Walter Palmer, a dentist and avid hunter from Bloomington, Minn., was identified as the hunter who killed Cecil, a beloved and popular attraction Zimbabwe's Hwange National Park, by The Telegraph on Tuesday. He is thought to have paid approximately $50,000 US ($64,600 Cdn) to shoot the lion with a bow and arrow. The animal was later beheaded and skinned.
Two men, a professional hunter and a farm owner, face poaching charges in Zimbabwe in connection to Cecil's death. Killing the lion was illegal, because the farm owner didn't have a hunting permit, according to a joint statement from the Zimbabwe National Parks and Wildlife Authority and the Safari Operators Association.
A spokesman for Palmer told The Guardian that his client is "obviously quite upset over everything."
"What he'll tell you is that he had the proper legal permits and he had hired several professional guides, so he's not denying that he may be the person who shot this lion," the spokesman said. "He is a big-game hunter; he hunts the world over."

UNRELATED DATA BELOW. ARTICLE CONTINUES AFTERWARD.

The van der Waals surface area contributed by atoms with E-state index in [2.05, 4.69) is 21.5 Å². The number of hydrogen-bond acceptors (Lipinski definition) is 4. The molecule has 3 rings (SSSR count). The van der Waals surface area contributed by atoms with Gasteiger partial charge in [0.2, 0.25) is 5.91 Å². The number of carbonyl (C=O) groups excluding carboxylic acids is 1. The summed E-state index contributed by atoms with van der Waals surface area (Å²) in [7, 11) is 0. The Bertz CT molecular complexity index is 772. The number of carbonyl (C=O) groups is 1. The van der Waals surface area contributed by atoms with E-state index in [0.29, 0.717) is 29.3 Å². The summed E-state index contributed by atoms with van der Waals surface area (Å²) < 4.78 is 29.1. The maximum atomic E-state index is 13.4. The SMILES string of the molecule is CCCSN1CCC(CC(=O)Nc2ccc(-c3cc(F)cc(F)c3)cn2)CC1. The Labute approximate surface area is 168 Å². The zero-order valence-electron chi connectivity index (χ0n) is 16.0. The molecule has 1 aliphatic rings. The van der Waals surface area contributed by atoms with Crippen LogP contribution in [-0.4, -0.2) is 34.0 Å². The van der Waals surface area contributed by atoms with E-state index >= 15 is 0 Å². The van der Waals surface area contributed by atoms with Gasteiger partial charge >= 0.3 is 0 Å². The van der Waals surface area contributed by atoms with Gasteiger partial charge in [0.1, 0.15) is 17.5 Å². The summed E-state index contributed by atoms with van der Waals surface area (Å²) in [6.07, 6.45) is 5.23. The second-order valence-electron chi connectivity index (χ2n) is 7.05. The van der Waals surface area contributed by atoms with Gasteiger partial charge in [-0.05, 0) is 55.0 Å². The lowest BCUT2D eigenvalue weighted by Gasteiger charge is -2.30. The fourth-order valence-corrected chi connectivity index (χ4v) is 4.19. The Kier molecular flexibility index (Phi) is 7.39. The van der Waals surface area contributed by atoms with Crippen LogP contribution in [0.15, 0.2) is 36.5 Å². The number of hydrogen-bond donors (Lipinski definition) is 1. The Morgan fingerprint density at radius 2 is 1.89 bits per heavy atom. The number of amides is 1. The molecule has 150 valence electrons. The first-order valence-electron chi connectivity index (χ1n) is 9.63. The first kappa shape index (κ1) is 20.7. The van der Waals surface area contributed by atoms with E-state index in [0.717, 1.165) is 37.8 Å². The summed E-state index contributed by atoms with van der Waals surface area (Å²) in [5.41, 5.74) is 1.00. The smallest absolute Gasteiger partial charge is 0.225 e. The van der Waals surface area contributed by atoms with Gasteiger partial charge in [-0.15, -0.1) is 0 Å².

Palmer was the subject of a 2009 New York Times story about hunting a record-setting elk. The newspaper reported at the time that Palmer had pleaded guilty to making a false statement to federal wildlife officials in relation to the killing of a black bear in Wisconsin.
Photos of Palmer posing with dead animals, including a leopard and a rhino, can be found on various hunting websites.
Users on Twitter and other social media services expressed outrage at Palmer. Glenn Greenwald, the reporter behind the Edward Snowden story, was among Palmer's harshest critics, calling for his extradition to Zimbabwe.
Comedian and animal-rights activist Ricky Gervais also weighed in on the story.
Greenwald noted that Palmer's voicemail had already filled up, presumably with angry messages, and expressed his hope that the Telegraph had found the right man.
The rage directed at Palmer was not limited to his voicemail. As of Tuesday afternoon, the website for his practice was crashed, its Yelp page plastered with outraged comments and its Twitter profile deleted.
Reporters have begun to camp out at Palmer's office, which appears to be locked.
It didn't take long for many to comment that this appears to be the latest example of the swiftness with which shame is now meted out on social networks.
Cecil, recognizable by his black mane, was being studied by an Oxford University research program, the conservation group said.
Tourists regularly spotted his characteristic mane in the park over the past 13 years, said Lion Aid, also a conservation group.